The Trump administration appears well aware that it needs to step back and calm down the music following weeks in which the White House appeared close to chaotic. Time Magazine’s stylized cover of last week, which depicted Trump beset by a cyclone of wind and rain in the Oval Office, isn’t a look any president wants to see, even one who fancies himself disrupter-in-chief.
Even supporters say: Leave Twitter alone
So this week the watchword is perhaps “sunny.” With Congress on recess and lawmakers back in their districts, it’s a good time to pull back a bit and get ready for Washington battles to come. Next week, Trump will give his first big address to a joint session of Congress, and Press Secretary Sean Spicer at his briefing on Wednesday said the tone of that address is likely to be optimistic.
“This is an opportunity for him to lay out a very positive vision for the nation and to really let America know where we can go and how we can get there and the potential that we have as a nation,” Mr. Spicer said.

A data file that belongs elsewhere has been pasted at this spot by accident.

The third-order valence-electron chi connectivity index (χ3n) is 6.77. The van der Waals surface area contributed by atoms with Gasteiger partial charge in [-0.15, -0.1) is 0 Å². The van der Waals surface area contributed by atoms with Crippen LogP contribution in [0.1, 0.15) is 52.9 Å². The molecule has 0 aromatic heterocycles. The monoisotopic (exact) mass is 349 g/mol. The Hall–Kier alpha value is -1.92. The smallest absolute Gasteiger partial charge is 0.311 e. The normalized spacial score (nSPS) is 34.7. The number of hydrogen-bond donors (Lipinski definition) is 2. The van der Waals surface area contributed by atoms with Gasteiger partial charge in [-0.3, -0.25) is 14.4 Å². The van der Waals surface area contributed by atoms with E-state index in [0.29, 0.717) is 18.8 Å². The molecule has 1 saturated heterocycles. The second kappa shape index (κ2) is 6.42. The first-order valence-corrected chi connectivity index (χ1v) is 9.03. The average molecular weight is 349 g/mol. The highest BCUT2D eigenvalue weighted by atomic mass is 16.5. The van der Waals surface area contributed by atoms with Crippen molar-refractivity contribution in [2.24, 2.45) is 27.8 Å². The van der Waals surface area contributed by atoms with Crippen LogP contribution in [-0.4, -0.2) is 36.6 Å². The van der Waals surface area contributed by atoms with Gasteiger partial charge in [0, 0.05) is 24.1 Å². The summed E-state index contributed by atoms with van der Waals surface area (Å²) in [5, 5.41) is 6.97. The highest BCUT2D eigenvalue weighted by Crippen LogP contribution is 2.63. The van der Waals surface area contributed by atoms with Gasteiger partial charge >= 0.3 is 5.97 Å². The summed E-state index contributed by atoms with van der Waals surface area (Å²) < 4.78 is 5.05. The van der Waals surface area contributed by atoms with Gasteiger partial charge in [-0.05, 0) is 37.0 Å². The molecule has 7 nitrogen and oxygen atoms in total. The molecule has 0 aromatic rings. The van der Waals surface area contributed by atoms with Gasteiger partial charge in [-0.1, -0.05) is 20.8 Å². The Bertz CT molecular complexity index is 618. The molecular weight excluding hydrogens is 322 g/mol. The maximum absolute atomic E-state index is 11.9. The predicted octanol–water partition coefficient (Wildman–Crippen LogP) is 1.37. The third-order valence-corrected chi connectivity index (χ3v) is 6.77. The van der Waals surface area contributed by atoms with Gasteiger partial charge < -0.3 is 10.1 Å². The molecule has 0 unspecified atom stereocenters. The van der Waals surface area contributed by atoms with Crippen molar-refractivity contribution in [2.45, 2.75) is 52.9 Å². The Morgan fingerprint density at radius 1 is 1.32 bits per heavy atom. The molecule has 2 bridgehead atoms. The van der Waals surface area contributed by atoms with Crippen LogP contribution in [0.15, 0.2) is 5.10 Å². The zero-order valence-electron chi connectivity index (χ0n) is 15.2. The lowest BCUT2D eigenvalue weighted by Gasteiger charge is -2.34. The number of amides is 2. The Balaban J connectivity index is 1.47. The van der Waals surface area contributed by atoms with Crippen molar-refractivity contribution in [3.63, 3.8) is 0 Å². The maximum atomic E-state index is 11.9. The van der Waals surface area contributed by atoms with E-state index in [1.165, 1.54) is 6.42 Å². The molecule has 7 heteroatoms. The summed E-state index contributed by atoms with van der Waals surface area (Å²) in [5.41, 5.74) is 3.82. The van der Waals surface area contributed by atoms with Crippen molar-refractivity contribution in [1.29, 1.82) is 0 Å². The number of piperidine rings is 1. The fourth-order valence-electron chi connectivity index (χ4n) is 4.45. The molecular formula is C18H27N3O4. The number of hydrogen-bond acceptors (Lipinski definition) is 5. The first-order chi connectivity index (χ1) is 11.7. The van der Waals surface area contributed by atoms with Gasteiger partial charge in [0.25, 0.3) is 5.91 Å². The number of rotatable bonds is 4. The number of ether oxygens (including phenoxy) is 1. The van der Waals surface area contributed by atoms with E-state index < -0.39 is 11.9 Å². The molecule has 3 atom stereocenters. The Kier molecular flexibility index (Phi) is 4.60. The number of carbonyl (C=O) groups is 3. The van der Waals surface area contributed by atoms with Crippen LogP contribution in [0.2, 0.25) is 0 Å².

Of course, many of Trump’s core supporters are happy with his combative style. When he denigrates the media and speaks out against the judiciary in support of his partial immigration ban, they feel he his taking a stand against what they feel to be the strangling kudzu of political correctness.
But even many of them believe it’s time for Trump to take it down a notch.
Roy Orlinger, a retired Georgia Bureau of Investigation agent and a Trump supporter in Warm Springs, Ga., says part of Trump’s strategy for success is that “he doesn’t have to answer to the news media.” However, he questions Trump’s reliance on short Twitter messages to tweak – and at times inflame – the national conversation.